Dear Rob:

It has come to my attention that you are disseminating inaccurate and inflammatory information regarding my client, Chad Rogers.  Specifically, you reported that Chad’s leaving the television series “Million Dollar Listing” (“Series”) was a mutual decision between Chad and Bravo:


This allegation is false, which you would have determined had your facts been adequately checked.  In fact, two websites (Zap2It and Entertainment Weekly), which had carried the story last month, printed retractions following their initial reports.  Chad’s decision to leave the Series was decidedly not mutual with Bravo – Chad elected, in his sole discretion (vis a vis Bravo), to leave the Series.  Your false allegation has placed Chad in a false light, and infringes on his right of publicity under California law.

As you know, Chad is a successful individual who has spent considerable time and money to advertise and promote his name.  As a result of such efforts, Chad enjoys extremely positive publicity and has built up significant goodwill.  Your use of his name is a clear infringement of Chad’s valuable state and federal trademark rights.  Such unauthorized use constitutes a blatant, serious and intentional violation of Chad’s valuable rights of publicity and privacy, all of which expose you to substantial compensatory and punitive damages. In fact, due to the inaccurate information appearing on your website, other publications published the same inaccurate statements, citing your website as its source.  This additional dissemination increases your exposure significantly.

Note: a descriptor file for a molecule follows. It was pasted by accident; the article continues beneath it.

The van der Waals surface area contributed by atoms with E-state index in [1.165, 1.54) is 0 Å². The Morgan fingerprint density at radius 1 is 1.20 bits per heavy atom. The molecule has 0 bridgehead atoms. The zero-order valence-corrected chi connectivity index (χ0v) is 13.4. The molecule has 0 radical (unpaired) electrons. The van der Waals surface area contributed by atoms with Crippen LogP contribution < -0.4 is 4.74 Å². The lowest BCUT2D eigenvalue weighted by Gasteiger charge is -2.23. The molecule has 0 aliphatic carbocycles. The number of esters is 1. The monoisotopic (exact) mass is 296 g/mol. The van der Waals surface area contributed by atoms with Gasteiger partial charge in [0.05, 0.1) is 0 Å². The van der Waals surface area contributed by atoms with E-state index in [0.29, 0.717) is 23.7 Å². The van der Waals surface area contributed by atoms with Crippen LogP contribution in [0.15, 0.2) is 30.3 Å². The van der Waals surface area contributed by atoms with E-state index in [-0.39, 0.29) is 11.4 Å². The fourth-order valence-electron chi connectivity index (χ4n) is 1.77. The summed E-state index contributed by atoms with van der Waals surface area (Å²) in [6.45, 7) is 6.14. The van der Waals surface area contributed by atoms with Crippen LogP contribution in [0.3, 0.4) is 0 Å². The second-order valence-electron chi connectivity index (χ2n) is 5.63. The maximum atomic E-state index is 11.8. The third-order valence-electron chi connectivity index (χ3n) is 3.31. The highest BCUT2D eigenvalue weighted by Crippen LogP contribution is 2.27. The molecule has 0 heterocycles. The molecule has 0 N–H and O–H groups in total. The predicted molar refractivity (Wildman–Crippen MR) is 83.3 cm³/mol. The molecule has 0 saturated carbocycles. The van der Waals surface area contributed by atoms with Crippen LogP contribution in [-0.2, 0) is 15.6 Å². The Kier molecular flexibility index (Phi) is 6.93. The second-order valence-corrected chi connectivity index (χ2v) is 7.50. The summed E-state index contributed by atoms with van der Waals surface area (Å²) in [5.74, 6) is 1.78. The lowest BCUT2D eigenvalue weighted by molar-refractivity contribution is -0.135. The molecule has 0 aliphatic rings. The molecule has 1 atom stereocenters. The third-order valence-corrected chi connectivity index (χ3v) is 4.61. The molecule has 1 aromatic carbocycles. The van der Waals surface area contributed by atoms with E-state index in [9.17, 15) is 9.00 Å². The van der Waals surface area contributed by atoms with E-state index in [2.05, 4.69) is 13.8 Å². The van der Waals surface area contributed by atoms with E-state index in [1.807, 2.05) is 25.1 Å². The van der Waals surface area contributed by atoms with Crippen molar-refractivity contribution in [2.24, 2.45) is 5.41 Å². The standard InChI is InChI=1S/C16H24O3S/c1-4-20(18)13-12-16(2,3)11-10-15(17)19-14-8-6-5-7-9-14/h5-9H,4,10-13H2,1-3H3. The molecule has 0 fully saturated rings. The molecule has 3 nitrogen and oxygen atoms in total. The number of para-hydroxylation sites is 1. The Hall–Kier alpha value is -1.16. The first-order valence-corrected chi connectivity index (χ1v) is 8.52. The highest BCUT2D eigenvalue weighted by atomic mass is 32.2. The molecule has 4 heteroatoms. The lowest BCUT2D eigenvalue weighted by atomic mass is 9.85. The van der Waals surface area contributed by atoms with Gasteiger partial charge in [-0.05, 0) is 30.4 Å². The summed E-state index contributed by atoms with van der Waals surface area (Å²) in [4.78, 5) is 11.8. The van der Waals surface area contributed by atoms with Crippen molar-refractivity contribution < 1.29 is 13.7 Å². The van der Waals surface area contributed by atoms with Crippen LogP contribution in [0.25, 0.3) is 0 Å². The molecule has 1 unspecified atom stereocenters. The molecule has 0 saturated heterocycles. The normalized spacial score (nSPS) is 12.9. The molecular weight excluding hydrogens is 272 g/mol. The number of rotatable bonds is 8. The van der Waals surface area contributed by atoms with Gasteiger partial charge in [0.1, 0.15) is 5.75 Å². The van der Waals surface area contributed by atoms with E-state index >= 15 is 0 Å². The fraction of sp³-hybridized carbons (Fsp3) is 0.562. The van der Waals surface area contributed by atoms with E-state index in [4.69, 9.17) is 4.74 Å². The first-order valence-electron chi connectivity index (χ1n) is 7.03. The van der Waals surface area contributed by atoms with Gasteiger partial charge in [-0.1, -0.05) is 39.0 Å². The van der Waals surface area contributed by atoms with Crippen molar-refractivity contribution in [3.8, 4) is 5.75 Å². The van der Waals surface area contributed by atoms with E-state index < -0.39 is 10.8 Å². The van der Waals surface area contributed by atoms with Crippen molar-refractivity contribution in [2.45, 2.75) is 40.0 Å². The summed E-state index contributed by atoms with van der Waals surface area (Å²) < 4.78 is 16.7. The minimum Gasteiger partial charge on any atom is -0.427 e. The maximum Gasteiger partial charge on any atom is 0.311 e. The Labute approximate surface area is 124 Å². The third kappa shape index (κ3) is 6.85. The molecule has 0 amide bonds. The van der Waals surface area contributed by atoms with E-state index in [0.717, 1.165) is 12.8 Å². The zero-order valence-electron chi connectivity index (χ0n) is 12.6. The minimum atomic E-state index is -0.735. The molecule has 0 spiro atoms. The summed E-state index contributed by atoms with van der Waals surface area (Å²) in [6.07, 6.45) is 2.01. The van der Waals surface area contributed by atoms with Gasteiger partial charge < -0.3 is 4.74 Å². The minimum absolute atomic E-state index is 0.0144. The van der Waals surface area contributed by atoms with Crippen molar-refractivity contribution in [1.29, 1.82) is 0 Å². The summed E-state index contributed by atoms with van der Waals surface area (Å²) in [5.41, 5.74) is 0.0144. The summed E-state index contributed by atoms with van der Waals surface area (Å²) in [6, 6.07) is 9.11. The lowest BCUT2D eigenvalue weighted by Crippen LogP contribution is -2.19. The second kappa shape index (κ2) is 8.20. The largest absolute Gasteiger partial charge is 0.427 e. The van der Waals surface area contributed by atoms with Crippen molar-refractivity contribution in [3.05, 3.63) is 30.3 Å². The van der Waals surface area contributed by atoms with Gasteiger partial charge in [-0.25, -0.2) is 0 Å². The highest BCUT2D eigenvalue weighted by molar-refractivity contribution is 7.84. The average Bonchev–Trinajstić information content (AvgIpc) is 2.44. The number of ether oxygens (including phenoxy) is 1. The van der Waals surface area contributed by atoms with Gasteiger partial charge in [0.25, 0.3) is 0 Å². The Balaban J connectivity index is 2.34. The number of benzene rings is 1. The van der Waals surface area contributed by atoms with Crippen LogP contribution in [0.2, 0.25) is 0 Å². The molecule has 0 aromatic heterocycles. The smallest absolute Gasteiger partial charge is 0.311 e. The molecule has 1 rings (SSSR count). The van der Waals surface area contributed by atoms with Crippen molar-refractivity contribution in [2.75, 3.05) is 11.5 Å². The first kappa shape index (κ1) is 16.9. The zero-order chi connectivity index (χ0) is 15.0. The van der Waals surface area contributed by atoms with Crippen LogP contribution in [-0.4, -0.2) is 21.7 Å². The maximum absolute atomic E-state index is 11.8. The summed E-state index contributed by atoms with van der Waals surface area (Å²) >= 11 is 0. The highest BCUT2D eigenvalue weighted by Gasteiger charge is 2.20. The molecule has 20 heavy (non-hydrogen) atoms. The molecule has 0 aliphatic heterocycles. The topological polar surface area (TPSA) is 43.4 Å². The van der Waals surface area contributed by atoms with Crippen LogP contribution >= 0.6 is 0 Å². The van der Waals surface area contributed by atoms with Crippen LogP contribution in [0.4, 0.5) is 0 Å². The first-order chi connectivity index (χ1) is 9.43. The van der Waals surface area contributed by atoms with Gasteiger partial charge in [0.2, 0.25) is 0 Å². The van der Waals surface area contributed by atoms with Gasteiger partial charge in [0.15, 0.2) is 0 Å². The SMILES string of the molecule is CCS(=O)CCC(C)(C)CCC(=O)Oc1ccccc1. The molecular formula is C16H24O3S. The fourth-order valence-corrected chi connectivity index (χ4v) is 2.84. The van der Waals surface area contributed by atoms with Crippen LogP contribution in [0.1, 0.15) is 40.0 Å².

I hereby demand that you immediately cease and desist from all unauthorized and infringing statements and confirm (in writing) the same. I also demand that you print a retraction of the false allegation immediately.  If I have not received prompt, full and voluntary compliance with the foregoing, please be advised that I shall, without further notice to you, take all available legal action to protect my client to the fullest extent allowed by law and to obtain such additional legal and/or equitable relief that the court may allow in these circumstances (including punitive damages).

This letter does not constitute a complete or exhaustive statement of all of my client’s rights, claims, contentions or legal theories or the facts underlying them.  The foregoing should in no way whatsoever be deemed to limit or waive any of my client’s rights or remedies, both legal and equitable, all of which are hereby expressly reserved.

Sincerely yours,

Wendy Heller